Data Validation – IS & IF

Data Validation in Excel is useful but not perfect.

It is still possible – or shall I say common? – to end up with incorrect values in cells or even just forget to apply Data Validation to an important input cell.

Excel has a set of IS functions designed to return TRUE if the cell contents are of a particular type and FALSE if not. IF functions can also be used to help check that specific values are entered.

Figure 1 – Some Excel functions return TRUE or FALSE depending on the criteria and content of the cell

As you can see, you could use this to test whether a user has entered a number or a different type of data in a cell. For example, if cell B2 contains the number 4, =ISBLANK(B2) would return FALSE, because the cell contains something, whereas =ISNUMBER(B2) would return TRUE.

And the IF function could be used to check for specific values such as our month number between 1 and 12:

=IF(AND(B3>=1,B3<=12),”Valid month number entered”,”Invalid month number entered”)

Error handling

When you have a large amount of data in Excel, it’s particularly hard to see where errors might occur and it’s important to be able to flag and deal with them promptly. ISERROR and IFERROR both help identify where errors have occurred, with IFERROR also allowing you to deal with the error in the same function.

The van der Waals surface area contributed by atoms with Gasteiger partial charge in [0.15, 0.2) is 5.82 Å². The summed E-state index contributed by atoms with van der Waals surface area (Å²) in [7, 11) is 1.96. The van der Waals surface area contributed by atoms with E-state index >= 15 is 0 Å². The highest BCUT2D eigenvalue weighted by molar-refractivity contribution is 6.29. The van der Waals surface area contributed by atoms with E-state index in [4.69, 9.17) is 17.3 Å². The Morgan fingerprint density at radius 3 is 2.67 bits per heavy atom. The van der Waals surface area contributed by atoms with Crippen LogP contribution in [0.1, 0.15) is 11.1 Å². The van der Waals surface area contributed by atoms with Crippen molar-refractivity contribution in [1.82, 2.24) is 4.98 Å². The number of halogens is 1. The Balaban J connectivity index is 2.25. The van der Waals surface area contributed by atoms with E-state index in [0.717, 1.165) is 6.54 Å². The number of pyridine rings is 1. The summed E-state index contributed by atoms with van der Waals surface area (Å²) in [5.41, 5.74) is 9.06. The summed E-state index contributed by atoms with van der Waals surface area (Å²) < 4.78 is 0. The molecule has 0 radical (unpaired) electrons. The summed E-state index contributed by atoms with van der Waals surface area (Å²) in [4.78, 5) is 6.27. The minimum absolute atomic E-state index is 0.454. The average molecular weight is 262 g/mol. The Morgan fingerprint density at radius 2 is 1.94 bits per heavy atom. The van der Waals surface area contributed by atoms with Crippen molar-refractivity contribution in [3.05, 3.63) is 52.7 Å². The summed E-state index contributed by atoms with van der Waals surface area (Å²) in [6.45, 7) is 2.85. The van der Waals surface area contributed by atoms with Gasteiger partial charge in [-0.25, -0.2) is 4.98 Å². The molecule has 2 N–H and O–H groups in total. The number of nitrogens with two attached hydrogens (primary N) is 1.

ISERROR()

ISERROR returns the value TRUE if the cell referenced contains #N/A, #VALUE!, #REF!, #DIV/0!, #NUM!, #NAME?, or #NULL!; otherwise it returns FALSE.

Figure 2 – The function ISERROR returns TRUE if a cell contains any of Excel’s error values

ISERROR() can be combined effectively with an IF function to hide (or flag) Excel errors. Its syntax is: =IF(ISERROR([formula or cell to be checked]), [result if error], [result if not an error])

Figure 3 – ISERROR() inside of an IF function

IFERROR()

The function IFERROR achieves the same result more concisely. Its syntax omits the need to repeat the value or reference to return if there’s no error: =IFERROR([formula or cell to be checked], [value_if_error])

Figure 4 – IFERROR() flagging errors for review

Please be aware that IF statements can easily become lengthy and complex, especially if paired with ISERROR (e.g. misplacing a parentheses or comma). Luckily recent versions of Excel color code formulas to help us keep track of cell references and parentheses.

Paolo Lenotti is the Head of Marketing & PR at Filtered.com.

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